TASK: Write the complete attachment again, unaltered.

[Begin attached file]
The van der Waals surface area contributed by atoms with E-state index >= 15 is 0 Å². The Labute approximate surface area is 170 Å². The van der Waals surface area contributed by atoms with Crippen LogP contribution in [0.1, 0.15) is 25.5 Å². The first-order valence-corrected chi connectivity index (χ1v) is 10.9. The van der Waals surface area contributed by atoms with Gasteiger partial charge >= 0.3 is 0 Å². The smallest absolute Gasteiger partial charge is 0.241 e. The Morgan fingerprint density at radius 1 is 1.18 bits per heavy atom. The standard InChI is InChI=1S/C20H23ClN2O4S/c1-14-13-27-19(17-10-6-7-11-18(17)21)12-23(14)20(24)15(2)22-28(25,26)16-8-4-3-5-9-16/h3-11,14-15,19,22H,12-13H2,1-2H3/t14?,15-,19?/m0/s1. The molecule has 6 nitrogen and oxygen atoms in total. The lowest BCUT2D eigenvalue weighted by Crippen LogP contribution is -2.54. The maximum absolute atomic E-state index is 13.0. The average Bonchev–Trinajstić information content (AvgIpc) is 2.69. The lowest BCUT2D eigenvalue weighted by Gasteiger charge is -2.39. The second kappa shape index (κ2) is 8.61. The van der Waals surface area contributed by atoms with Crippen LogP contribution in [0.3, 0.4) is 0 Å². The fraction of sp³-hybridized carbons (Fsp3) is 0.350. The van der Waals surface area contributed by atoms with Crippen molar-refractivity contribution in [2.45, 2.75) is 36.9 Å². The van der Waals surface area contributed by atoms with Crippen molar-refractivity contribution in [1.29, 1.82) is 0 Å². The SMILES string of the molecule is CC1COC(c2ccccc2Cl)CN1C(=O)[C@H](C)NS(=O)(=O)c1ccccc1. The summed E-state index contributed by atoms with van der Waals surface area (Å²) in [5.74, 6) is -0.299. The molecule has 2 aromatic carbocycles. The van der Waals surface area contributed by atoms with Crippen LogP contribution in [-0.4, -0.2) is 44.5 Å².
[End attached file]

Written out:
The van der Waals surface area contributed by atoms with E-state index >= 15 is 0 Å². The Labute approximate surface area is 170 Å². The van der Waals surface area contributed by atoms with Crippen LogP contribution in [0.1, 0.15) is 25.5 Å². The first-order valence-corrected chi connectivity index (χ1v) is 10.9. The van der Waals surface area contributed by atoms with Gasteiger partial charge >= 0.3 is 0 Å². The smallest absolute Gasteiger partial charge is 0.241 e. The Morgan fingerprint density at radius 1 is 1.18 bits per heavy atom. The standard InChI is InChI=1S/C20H23ClN2O4S/c1-14-13-27-19(17-10-6-7-11-18(17)21)12-23(14)20(24)15(2)22-28(25,26)16-8-4-3-5-9-16/h3-11,14-15,19,22H,12-13H2,1-2H3/t14?,15-,19?/m0/s1. The molecule has 6 nitrogen and oxygen atoms in total. The lowest BCUT2D eigenvalue weighted by Crippen LogP contribution is -2.54. The maximum absolute atomic E-state index is 13.0. The average Bonchev–Trinajstić information content (AvgIpc) is 2.69. The lowest BCUT2D eigenvalue weighted by Gasteiger charge is -2.39. The second kappa shape index (κ2) is 8.61. The van der Waals surface area contributed by atoms with Crippen LogP contribution in [0.3, 0.4) is 0 Å². The fraction of sp³-hybridized carbons (Fsp3) is 0.350. The van der Waals surface area contributed by atoms with Crippen molar-refractivity contribution in [2.45, 2.75) is 36.9 Å². The van der Waals surface area contributed by atoms with Crippen molar-refractivity contribution in [1.29, 1.82) is 0 Å². The SMILES string of the molecule is CC1COC(c2ccccc2Cl)CN1C(=O)[C@H](C)NS(=O)(=O)c1ccccc1. The summed E-state index contributed by atoms with van der Waals surface area (Å²) in [5.74, 6) is -0.299. The molecule has 2 aromatic carbocycles. The van der Waals surface area contributed by atoms with Crippen LogP contribution in [-0.4, -0.2) is 44.5 Å².